House Republicans plan to vote Thursday on $659 million in funding to assist authorities at the border, far less than the $3.7 billion requested by President Obama just weeks ago.
Members left a Tuesday conference meeting giving mixed views on whether the legislation will have the votes to win approval.
Speaker John Boehner (R-Ohio) predicted it would get significant support from the House Republican Conference; though he acknowledged leadership will have to whip the vote.
“I think there's sufficient support in the House to move this bill,” Boehner told reporters after the conference meeting. “We've got a little more work to do, though.”
“That is money America does not have,” said Rep. Mo Brooks (R-Ala.).
In particular, conservative lawmakers are unhappy the proposal does not do anything to address the president’s Deferred Action for Childhood Arrivals, which many believe is central to the increased flow of child migrants.
Sen. Ted Cruz (Texas) and other Republicans have argued the program, which allows certain young people who illegally immigrated to the United States to stay in the country, has been a incentive drawing thousands of children from Central America to cross the border.
“There was no mention of DACA being a part of a resolution to this problem,” Brooks said.
Some are dismissing the pared-down plan as political protection ahead of a five-week recess.
“The package is not going to become law,” said Rep. Steve King (R-Iowa). “It gives members cover to go home for August.”
The key question will be whether Republican dissatisfaction with some aspects of the package will be enough to prevent them from voting for it. GOP leaders can lose 17 Republicans on the package and still pass it if they were to get zero Democratic support.
“Whatever amount we do here, to some people it will never be enough,” said Rep. Marlin Stutzman (R-Ind.), who was supportive of the package. “There’s definitely folks that still have issues with it, but I think we would have enough [votes].”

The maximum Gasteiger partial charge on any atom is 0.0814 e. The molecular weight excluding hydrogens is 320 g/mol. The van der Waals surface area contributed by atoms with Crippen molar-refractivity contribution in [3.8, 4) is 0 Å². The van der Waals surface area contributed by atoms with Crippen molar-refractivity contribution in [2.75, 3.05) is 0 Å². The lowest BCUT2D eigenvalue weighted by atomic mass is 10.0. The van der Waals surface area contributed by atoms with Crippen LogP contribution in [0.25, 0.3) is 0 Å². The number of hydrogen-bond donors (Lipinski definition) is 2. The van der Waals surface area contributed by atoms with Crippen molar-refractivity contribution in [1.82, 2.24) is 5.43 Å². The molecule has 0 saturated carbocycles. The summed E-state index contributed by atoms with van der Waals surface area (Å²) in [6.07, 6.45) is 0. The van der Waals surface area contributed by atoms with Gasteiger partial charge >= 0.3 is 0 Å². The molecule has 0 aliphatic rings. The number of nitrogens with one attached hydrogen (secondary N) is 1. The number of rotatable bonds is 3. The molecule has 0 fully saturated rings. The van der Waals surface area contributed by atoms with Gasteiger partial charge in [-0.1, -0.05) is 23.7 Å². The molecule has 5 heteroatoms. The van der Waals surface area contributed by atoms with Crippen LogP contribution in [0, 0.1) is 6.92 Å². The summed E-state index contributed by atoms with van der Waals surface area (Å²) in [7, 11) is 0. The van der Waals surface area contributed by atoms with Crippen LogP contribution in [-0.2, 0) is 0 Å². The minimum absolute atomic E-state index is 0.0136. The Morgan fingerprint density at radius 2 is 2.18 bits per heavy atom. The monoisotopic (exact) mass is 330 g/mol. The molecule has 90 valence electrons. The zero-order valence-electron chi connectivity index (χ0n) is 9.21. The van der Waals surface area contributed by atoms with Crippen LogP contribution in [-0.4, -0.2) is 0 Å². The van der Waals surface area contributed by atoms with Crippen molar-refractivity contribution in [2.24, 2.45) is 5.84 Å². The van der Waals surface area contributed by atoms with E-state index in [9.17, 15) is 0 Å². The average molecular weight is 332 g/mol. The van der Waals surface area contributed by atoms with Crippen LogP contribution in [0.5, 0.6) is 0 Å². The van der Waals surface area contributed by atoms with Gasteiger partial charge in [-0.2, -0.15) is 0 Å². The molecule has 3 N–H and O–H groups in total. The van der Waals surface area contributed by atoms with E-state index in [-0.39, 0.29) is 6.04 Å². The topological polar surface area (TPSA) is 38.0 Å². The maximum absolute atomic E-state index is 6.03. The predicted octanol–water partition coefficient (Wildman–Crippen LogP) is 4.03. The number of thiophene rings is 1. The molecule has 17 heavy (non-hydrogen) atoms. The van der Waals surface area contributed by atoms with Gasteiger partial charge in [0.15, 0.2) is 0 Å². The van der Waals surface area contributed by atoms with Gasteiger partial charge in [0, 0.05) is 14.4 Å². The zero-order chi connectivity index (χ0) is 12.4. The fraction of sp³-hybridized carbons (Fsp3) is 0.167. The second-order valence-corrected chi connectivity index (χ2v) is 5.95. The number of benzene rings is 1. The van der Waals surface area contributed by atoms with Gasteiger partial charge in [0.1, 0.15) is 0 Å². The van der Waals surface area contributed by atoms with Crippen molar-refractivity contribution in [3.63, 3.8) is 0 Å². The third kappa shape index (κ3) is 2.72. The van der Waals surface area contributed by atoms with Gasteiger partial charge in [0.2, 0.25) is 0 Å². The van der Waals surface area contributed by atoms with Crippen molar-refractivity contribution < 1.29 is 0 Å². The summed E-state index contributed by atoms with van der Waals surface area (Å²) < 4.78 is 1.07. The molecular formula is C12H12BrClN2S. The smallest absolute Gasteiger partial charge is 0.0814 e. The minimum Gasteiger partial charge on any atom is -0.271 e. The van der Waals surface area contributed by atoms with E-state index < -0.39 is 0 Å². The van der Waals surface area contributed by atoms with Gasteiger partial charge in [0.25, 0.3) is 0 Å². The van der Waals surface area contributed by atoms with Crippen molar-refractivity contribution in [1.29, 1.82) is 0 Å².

Rep. Bill Flores (R-Texas) said he was disappointed GOP leaders are not taking any action on DACA, but said it was not enough to drive away his vote.
But when asked if the plan had enough support to pass with just Republicans, he put the pressure on the other party.
“Let’s put it this way: if I were a Democrat, and particularly a Democrat in a border state, and I went home without doing anything about this crisis their own president created? I’d be a bit nervous about doing something like that,” he said.
But other members predicted the measure would pass with a majority of Republicans.
“I think it will pass with almost all the Republicans. Democrats don't want to go home and face their constituents not having dealt with this,” said Rep. Blake Farenthold (R-Texas).
The package includes several major policy provisions recommended by the working group led by Rep. Kay Granger (R-Texas). That includes making changes to a 2008 human trafficking law to make it easier to process Central American children and send them back to their home countries. Most Democrats oppose changing that law.
It also would send the National Guard to the border, increase judicial resources to process cases, and allow Border Patrol access to federally protected lands.
House Appropriations Committee Chairman Hal Rogers (R-Ky.) said the package would send $659 million in resources to the border, and be fully offset by cuts elsewhere. The funding would cover government needs through Sept. 30, and be roughly split as two-thirds funding for border security measures, and one-third for humanitarian relief through the Department of Health and Human Services.
The slimmed-down package comes in well below President Obama’s $3.7 billion request, and also significantly below the $2.7 billion package Senate Democrats are trying to advance. It also places significantly more resources aside for border security; the White House sought the majority of the funds for humanitarian assistance.
Rogers also said the legislation, set to be released on Tuesday, would “repurpose” $40 million in aid meant for Guatemala, Honduras and El Salvador, three nations that have seen a significant exodus of children to the U.S.
The GOP package would require the countries to now use those funds to keep children home and repatriate those being returned. And if they do not act in “good faith” on that end, they would not get the funds.
Rogers also highlighted that the legislation would allow immigration courts around the country to video conference to the border, allowing them to process the backlog of cases there as well.
“That should really speed up the process,” he said.